Axis & Allies Designer Diary #2 - The History Channel

Designer Justin Wingard explains how this soon-to-be-released real-time strategy game will re-create the historical conflict known as World War II.

Real-time strategy games formerly focused on gathering resources, building structures, and amassing armies as fast as possible. Newer games have attempted to improve on the formula by adding new features like role-playing elements, historical features, and in the case of Axis & Allies, board game elements. The upcoming game from publisher Atari and developer TimeGate will, like the board game of the same name, showcase the conflict of World War II. Also like the board game, the upcoming PC strategy game will attempt to feature some degree of historical accuracy. Designer Justin Wingard explains.

History isn't written by those who are defeated.

Putting the History in Axis & Allies Missions

By Justin Wingard
Designer, TimeGate Studios

Making a real-time strategy map that really captures the feel of a famous World War II battle is no easy task. Luckily, most of us around TimeGate are real history buffs, so the countless hours needed to research famous World War II battles were more than welcome. If anything, you'd say we spent a little too much time studying the war! Luckily, our directors were more than happy to provide us with an overwhelming amount of reference material. We each had many long days of doing design work for hours, only to go home and watch World War II movies and documentaries before bed. The Band of Brothers series was particularly popular with our team.

The first step in the map-making process was usually refreshing our memory of each battle. We all knew the basics of every battle from what we had learned in our history classes in college and high school, but we needed to do some reading to brush up on the details. After that, we would get a general idea of how we wanted the map to play out, which entailed deciding map size, the number of cities, and which armies would be present. For example, for our Normandy map we decided very early on that we wanted a truly epic mission. With that in mind, we new it would need to be a very large map to accommodate all five beachheads: Utah, Omaha, Gold, Juno, and Sword. The map was designed from the ground up to accommodate all four Allied divisions that landed and the two Axis corps defending the coast.

The second step in making an Axis & Allies map was to paint it. We really made it a point to have our maps closely resemble their real-world equivalents as closely as possible without impeding a fun play experience. During this phase, the designer or artist working on the map would keep an atlas of the region by his desk for quick and easy reference. Our success in this phase was greatly increased by the excellent terrain sets our art team gave us. One particularly impressive environment is the Russian winter. Players will really get a sense of what it was like to fight in such a harsh, unforgiving environment.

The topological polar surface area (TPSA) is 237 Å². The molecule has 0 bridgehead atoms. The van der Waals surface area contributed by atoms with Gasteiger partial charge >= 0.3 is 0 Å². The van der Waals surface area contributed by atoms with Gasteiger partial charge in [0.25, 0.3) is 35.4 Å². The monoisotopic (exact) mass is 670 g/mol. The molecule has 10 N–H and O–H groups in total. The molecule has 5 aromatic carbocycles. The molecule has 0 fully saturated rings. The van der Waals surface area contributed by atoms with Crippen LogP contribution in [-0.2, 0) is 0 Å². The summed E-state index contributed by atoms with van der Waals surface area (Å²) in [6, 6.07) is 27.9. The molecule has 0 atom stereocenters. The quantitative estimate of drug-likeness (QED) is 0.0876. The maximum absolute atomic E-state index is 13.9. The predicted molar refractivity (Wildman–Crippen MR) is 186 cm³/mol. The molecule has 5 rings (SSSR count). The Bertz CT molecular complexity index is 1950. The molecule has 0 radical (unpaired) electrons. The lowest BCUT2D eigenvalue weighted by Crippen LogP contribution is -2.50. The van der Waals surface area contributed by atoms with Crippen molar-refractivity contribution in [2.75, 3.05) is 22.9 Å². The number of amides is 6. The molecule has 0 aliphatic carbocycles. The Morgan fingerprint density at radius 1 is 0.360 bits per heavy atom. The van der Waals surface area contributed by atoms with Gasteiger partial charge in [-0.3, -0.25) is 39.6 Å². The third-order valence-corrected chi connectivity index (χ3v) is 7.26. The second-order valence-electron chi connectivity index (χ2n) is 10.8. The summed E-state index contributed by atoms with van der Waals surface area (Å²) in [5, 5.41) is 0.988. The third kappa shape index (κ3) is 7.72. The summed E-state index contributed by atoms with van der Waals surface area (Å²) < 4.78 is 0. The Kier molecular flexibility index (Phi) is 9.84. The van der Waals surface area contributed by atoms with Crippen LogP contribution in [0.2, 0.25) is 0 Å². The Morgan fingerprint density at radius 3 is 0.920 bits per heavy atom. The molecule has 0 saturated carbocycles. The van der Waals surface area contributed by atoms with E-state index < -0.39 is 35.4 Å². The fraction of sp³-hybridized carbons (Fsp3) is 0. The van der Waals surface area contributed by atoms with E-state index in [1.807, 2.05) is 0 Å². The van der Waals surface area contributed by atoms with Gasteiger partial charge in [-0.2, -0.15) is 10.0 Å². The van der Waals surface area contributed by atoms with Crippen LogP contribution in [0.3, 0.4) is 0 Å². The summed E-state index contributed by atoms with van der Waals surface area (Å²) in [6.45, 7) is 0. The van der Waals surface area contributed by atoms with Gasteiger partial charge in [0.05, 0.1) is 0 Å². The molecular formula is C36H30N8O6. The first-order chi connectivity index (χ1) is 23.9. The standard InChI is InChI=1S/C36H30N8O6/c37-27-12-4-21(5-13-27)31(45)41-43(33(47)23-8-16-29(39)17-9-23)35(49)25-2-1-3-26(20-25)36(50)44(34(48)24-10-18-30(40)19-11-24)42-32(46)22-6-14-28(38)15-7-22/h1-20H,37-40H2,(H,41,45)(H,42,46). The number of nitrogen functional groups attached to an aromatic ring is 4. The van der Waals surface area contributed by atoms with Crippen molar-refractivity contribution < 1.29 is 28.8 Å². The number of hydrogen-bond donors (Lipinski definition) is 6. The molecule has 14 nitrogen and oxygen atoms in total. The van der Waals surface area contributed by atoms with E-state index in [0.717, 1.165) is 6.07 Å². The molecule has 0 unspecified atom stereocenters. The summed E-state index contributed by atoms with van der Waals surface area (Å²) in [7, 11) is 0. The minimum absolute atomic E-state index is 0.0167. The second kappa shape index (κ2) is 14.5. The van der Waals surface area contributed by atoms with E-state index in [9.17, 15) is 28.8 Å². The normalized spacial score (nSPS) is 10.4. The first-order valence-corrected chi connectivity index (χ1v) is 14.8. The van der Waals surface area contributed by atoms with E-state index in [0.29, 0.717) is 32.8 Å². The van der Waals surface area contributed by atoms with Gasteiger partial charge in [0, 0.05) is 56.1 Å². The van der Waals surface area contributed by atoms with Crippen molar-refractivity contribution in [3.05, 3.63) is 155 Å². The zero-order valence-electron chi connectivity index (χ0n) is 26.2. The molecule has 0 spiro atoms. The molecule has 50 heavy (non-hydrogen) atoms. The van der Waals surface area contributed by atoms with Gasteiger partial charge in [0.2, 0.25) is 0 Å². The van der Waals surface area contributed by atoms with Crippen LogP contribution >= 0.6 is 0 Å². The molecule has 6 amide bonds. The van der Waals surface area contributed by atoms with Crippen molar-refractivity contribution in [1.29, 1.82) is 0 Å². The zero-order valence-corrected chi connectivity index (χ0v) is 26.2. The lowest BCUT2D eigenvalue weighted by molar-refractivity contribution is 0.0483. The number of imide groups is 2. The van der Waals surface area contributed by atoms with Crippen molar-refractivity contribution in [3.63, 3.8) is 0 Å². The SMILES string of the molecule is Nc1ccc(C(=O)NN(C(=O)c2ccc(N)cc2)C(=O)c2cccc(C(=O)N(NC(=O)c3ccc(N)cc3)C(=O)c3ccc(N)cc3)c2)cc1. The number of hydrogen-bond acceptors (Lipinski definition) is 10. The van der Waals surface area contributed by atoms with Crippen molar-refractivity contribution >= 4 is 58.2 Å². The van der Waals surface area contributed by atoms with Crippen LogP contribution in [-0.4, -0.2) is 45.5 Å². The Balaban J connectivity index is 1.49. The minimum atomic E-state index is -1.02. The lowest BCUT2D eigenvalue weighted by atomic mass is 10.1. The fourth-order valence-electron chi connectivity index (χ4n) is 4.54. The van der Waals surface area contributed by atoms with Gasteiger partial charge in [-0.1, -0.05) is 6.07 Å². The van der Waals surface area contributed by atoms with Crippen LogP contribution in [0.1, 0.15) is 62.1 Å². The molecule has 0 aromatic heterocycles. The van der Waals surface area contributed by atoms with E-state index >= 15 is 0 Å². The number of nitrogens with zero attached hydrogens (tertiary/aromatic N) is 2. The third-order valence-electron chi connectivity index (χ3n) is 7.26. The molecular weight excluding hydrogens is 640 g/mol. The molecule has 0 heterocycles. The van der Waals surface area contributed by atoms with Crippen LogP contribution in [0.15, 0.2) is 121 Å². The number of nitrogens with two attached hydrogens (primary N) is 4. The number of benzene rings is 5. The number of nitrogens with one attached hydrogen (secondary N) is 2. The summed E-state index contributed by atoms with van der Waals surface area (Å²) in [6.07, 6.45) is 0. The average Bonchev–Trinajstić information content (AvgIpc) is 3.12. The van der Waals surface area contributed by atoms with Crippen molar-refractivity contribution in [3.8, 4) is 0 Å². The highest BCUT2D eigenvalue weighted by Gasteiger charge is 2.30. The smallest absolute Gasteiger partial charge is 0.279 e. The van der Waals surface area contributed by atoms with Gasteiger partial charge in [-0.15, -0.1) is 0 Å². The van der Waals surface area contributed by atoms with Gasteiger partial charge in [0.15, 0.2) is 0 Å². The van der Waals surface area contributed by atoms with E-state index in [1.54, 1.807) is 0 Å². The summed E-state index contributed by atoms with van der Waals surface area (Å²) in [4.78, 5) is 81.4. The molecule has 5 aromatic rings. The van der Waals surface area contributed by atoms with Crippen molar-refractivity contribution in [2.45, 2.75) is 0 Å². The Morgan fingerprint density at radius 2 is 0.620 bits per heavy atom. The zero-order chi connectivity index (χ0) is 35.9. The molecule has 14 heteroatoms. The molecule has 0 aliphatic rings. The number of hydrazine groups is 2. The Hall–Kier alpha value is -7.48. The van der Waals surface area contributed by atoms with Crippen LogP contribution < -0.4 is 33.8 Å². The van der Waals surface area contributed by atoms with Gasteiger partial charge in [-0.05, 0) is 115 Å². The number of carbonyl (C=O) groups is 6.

The third step in our design process is triggering. Through triggering we can create new and interesting situations like reinforcements arriving to help you, encircled allies that need to be rescued, or a supply convoy that has to be protected. This is where the map really comes to life. It is what creates the difference between feeling like you are playing a simulation and feeling like you are commanding troops in a battle, and we wanted to create the latter effect as much as possible. During this phase we really had to start reading in depth about each battle to learn as much as we possibly could. While doing that, we thought about all the ways we could possibly bring the battle to life in the game.

As it turns out, history tends to be written by those who blow up the other guy first.

A great example of the work at this stage is Battle of the Bulge. Early in the development of the mission, we decided that it would focus on the defense of Bastogne by the 101st airborne division. The map at that time was just a city with several airborne companies resting inside it. During the triggering phase we set up hordes of German troops to attack the city, making chances of survival seem grim. However, if the player can hold out long enough, Patton's third army will arrive to break the encirclement. We were all very happy with the way this mission turned out.

In short, designing the Axis & Allies campaign was a fun but challenging process. All of us at TimeGate are really happy with the final product and know that players will love playing through all the historical missions. World War II is a great setting for a real-time strategy game, and we are proud to have captured the feel of the war in Axis & Allies.

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